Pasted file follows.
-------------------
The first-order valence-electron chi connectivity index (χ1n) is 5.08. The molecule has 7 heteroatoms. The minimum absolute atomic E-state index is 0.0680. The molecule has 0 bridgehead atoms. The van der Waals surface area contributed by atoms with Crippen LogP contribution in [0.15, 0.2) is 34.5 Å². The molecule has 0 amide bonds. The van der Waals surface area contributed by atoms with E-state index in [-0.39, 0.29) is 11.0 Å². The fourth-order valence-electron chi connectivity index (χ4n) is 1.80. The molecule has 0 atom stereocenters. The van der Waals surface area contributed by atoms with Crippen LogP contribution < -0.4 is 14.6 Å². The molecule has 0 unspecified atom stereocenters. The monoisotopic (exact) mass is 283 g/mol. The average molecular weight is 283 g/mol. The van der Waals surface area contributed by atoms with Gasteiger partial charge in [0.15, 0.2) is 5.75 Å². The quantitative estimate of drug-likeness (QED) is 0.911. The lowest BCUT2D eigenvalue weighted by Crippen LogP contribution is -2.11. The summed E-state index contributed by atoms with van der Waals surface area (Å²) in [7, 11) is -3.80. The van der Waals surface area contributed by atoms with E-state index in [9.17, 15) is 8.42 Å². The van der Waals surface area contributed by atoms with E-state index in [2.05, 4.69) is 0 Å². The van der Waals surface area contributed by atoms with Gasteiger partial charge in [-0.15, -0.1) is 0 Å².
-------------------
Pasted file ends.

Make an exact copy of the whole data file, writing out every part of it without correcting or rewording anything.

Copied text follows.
The first-order valence-electron chi connectivity index (χ1n) is 5.08. The molecule has 7 heteroatoms. The minimum absolute atomic E-state index is 0.0680. The molecule has 0 bridgehead atoms. The van der Waals surface area contributed by atoms with Crippen LogP contribution in [0.15, 0.2) is 34.5 Å². The molecule has 0 amide bonds. The van der Waals surface area contributed by atoms with E-state index in [-0.39, 0.29) is 11.0 Å². The fourth-order valence-electron chi connectivity index (χ4n) is 1.80. The molecule has 0 atom stereocenters. The van der Waals surface area contributed by atoms with Crippen LogP contribution < -0.4 is 14.6 Å². The molecule has 0 unspecified atom stereocenters. The monoisotopic (exact) mass is 283 g/mol. The average molecular weight is 283 g/mol. The van der Waals surface area contributed by atoms with Gasteiger partial charge in [0.15, 0.2) is 5.75 Å². The quantitative estimate of drug-likeness (QED) is 0.911. The lowest BCUT2D eigenvalue weighted by Crippen LogP contribution is -2.11. The summed E-state index contributed by atoms with van der Waals surface area (Å²) in [7, 11) is -3.80. The van der Waals surface area contributed by atoms with E-state index in [9.17, 15) is 8.42 Å². The van der Waals surface area contributed by atoms with E-state index in [2.05, 4.69) is 0 Å². The van der Waals surface area contributed by atoms with Gasteiger partial charge in [-0.15, -0.1) is 0 Å².